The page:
"I don't think they (Democrats) were particularly appreciative of the culture in a town like Paris and I think it has cost us heavily," he says. "I think what people are looking for is someone to respectful of their concerns, respectful of their way of life and certainly not call themselves deplorables. And that is what I am trying to do."
Bredesen's positions don't always comport with Democratic doctrine. He was critical of the Affordable Care Act and criticized Democrats for missing a chance to pass real healthcare reform by making the issue too partisan. He is also supportive of tax cuts, but calls the Republican bill passed last year "immoral" because of the way they were paid for and the fact that the individual tax cuts were not made permanent. And he -- as a sport shooter -- is against the idea of banning assault weapons but supports stronger background checks.
But Bredesen offers Democrats something unique: A chance to go on offense in a state the President won and possibly pick up a seat that has been in Republican control. Democrats face an uphill battle for Senate control, defending 10 seats in states Trump won in 2016.
Outside groups, including top Democratic super PACs, are already tracking the race and expect they will need to pour millions into the fight to bolster the money Blackburn is certain to have.
So even if he plans to run a campaign against Blackburn by faulting the Democratic Party, national Democrats were elated when the former governor jumped in the race. And though it's early and the polling is limited, Bredesen's popularity has backed up that excitement.
A Middle Tennessee State University poll released earlier this month had Bredesen up 10 points on Blackburn and Trump's approval rating at 50%, a dismal number considering Tennessee's political makeup. A recent Mason-Dixon Polling and Strategy survey found Bredesen up 3% over Blackburn - 46 to 43.
Blackburn couldn't be more different than Bredesen.
Though she has lived in Tennessee for much of her life, she has represented the state in Washington since 2002, when she stepped into a seat vacated by Republican Ed Bryant.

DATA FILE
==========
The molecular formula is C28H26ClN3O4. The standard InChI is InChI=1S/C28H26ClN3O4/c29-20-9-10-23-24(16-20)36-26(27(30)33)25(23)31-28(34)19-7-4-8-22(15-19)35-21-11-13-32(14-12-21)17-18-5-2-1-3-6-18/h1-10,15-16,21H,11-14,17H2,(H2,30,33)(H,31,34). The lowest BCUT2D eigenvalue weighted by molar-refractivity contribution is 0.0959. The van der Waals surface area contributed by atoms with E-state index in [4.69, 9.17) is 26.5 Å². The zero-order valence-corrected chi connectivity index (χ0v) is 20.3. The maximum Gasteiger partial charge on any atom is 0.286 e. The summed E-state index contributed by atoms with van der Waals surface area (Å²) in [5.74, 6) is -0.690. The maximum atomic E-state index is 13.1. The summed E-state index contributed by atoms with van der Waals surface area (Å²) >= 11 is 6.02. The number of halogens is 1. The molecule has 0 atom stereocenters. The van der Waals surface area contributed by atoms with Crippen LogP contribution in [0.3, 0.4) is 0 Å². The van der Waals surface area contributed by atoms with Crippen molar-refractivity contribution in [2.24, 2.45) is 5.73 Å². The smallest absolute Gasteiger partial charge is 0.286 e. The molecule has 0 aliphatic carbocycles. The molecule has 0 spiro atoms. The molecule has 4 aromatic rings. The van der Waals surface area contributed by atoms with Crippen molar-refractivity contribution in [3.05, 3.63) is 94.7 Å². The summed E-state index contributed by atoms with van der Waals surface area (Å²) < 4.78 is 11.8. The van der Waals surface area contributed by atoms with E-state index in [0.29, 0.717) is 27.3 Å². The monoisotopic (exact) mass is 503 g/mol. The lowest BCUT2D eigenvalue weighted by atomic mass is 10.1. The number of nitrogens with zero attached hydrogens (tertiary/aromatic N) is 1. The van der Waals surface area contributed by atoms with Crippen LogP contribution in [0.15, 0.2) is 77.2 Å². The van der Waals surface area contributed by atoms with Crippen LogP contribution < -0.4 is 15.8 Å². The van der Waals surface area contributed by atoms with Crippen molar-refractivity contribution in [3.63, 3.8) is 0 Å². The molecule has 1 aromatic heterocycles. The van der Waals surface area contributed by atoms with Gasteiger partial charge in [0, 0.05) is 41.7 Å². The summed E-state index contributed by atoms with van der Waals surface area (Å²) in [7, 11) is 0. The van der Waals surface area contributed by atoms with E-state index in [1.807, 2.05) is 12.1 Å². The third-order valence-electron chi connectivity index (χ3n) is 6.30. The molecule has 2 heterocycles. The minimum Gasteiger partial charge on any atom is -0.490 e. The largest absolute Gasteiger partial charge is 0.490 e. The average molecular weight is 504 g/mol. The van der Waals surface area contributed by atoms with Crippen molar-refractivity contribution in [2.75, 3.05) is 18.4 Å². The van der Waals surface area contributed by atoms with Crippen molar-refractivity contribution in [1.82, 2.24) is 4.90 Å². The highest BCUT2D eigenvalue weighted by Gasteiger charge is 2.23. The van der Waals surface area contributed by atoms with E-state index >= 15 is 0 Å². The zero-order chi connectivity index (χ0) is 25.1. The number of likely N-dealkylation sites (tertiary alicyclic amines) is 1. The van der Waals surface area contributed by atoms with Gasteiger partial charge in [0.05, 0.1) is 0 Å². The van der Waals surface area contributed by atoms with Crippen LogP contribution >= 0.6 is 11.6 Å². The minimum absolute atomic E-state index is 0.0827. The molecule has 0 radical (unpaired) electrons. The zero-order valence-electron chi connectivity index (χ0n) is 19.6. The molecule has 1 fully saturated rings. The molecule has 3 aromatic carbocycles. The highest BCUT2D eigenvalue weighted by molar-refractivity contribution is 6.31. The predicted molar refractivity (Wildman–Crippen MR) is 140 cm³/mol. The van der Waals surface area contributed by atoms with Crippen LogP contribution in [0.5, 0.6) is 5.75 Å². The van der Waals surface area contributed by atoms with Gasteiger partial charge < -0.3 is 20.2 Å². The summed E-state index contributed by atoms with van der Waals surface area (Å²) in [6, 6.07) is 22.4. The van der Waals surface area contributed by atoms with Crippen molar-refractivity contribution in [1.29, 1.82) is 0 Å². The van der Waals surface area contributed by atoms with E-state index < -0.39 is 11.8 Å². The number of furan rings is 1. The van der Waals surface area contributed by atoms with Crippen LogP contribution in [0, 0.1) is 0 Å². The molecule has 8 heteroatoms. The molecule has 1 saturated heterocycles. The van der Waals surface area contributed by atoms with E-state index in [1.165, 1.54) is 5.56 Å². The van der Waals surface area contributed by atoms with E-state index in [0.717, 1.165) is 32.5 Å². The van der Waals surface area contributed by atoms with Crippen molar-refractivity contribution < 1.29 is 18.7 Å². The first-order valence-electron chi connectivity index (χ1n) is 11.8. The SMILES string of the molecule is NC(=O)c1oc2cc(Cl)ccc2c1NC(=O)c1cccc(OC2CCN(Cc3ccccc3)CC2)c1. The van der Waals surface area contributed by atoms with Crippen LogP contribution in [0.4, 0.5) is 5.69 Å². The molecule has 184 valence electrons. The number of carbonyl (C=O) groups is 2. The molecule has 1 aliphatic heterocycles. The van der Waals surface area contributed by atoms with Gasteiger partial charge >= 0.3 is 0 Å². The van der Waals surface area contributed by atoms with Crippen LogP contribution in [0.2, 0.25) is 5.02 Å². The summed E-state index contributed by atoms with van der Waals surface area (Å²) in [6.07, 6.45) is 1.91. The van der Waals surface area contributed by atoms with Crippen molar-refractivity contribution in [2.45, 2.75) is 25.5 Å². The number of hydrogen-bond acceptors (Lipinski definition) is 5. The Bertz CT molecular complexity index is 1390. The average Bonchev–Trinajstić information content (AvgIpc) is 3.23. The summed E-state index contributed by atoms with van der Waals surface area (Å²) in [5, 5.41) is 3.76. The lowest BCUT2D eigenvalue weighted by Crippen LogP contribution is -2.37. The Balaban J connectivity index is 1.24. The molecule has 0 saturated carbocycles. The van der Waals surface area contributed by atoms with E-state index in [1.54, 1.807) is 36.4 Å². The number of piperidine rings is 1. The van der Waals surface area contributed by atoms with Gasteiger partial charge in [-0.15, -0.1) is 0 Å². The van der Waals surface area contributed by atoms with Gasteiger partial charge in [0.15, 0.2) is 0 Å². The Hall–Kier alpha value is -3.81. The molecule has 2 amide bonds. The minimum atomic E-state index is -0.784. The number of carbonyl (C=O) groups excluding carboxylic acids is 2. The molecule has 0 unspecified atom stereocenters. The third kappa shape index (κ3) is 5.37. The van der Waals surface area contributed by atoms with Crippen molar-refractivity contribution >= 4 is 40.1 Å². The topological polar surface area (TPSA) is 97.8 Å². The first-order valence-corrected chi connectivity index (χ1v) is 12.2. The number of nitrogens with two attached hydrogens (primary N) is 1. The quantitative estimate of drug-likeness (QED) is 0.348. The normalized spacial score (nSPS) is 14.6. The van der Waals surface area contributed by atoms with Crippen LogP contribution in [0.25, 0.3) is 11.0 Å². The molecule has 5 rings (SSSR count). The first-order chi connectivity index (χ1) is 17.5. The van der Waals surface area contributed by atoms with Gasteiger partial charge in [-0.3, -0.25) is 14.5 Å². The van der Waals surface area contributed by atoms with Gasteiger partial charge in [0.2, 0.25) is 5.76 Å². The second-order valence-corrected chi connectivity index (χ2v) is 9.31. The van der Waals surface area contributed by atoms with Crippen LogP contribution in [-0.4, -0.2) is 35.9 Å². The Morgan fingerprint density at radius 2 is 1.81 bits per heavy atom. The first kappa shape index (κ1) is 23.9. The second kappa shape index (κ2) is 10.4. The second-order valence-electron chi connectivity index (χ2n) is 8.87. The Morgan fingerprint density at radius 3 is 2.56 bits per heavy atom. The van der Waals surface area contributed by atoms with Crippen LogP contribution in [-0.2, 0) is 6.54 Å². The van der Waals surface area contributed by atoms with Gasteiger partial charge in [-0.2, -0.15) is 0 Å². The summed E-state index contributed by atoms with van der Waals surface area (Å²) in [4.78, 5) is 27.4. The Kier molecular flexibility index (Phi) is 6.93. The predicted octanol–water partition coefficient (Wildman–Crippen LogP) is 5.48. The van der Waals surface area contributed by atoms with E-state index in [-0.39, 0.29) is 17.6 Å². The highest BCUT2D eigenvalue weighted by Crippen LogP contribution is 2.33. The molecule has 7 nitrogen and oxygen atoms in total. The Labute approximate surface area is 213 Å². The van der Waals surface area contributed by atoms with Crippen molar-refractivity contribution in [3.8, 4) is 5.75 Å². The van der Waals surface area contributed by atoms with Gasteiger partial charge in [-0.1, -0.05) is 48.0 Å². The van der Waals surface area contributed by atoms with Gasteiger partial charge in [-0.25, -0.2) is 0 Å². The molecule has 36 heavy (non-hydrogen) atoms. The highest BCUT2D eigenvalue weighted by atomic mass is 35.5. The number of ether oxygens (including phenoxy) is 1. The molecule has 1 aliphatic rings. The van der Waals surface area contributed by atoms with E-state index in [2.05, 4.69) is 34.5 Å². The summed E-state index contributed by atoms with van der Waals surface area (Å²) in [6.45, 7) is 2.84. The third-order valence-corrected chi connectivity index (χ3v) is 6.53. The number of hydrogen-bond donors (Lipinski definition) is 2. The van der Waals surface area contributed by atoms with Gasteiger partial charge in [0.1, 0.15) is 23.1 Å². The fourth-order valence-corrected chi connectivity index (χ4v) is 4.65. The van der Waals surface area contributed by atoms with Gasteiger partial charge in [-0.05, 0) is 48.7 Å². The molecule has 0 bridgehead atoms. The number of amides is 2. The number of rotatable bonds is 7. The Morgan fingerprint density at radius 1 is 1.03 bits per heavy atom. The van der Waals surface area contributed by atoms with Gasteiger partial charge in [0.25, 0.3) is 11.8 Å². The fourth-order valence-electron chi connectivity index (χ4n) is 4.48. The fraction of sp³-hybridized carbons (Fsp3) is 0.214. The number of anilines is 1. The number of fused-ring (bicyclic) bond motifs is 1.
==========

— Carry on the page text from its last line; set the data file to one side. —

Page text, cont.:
Blackburn jumped into the Senate race earlier this year by calling for a "conservative revolution" on Capitol Hill, pledging to "fight every day to make our Republican majority act like one." Her announcement came hours after the Republican establishment favorite -- Gov. Bill Haslam -- said he wouldn't run. The longtime congressman is running alongside Trump, hoping to use the fact that he won the state by 26% in 2016 to her advantage.
"I'm a hardcore, card-carrying Tennessee conservative. I'm politically incorrect and proud of it," she says in her announcement video.
Blackburn's aides declined to make the her available for this story and she did not attend the Paris parade, but her spokeswoman, Abbi Sigler, previewed the looming general election fight by saying Bredesen would be a "solid vote for Chuck Schumer and Obama, Clinton-era liberal policies."
Rep. Diane Black, a Republican candidate for governor who has endorsed Blackburn, said Friday that the congressman has the advantage because gone are the days of "old fashion Democrats."
"I think that old southern Democrat now is a Republican," Black said. "(Tennessee voters) value the kind of things that Republicans really stand for: Families and faith and second amendment and religious rights."
But Blackburn's candidacy has ruffled establishment feathers in the state, including with Corker, who offered a markedly tepid endorsement earlier this month.
When asked by CNN to describe why Blackburn was better than Bredesen, the senator struggled, only offering that Tennessee "is a red state" and that she would "vote to elect the majority leader" if she won. Corker was arguably more laudatory of Bredesen, who he touted as "my friend" and someone he is "not going to campaign against."
Bredesen let out a sly smile when asked about Corker's comments.
"I think actually it is kind of a mark of how screwed up politics are in this country that you can't have two people who have got a long history with each other and like each other and worked together and one of them says something nice about the other one and it is national news because they are of different parties," he said. "I mean, that's ridiculous."
Or at least Bredesen wants people to think it's ridiculous.
He said he was more than aware that partisanship has become an identifier as defining as sports fandom since he last ran for office, making whether your decision as to Democrat or Republican as important as your choice between Tennessee or Ole Miss.
But he disagrees that it has to define a candidate.
"What voters are looking for, in most cases, is just someone who will be respectful of their concerns and isn't bought into this bicoastal view of what the Democratic Party is," Bredesen said. "And I think for Democrats to be successful, they are going to have to broaden their tent, they are going to have to be more respectful of the ways there are to live life in this country and then I think they will begin to do fine."
Too many, though, the letter next to his name on November's ballot still matters -- a lot.
Sue McGee, a 75-year old from Paris, leapt out of her seat when she saw Bredesen passing by.
"Phil Bredesen!" she hollered as she went in for a hug.
After returning to her family on the curb, though, the glowing grandmother smiled and asked, "He is a Republican, isn't he?"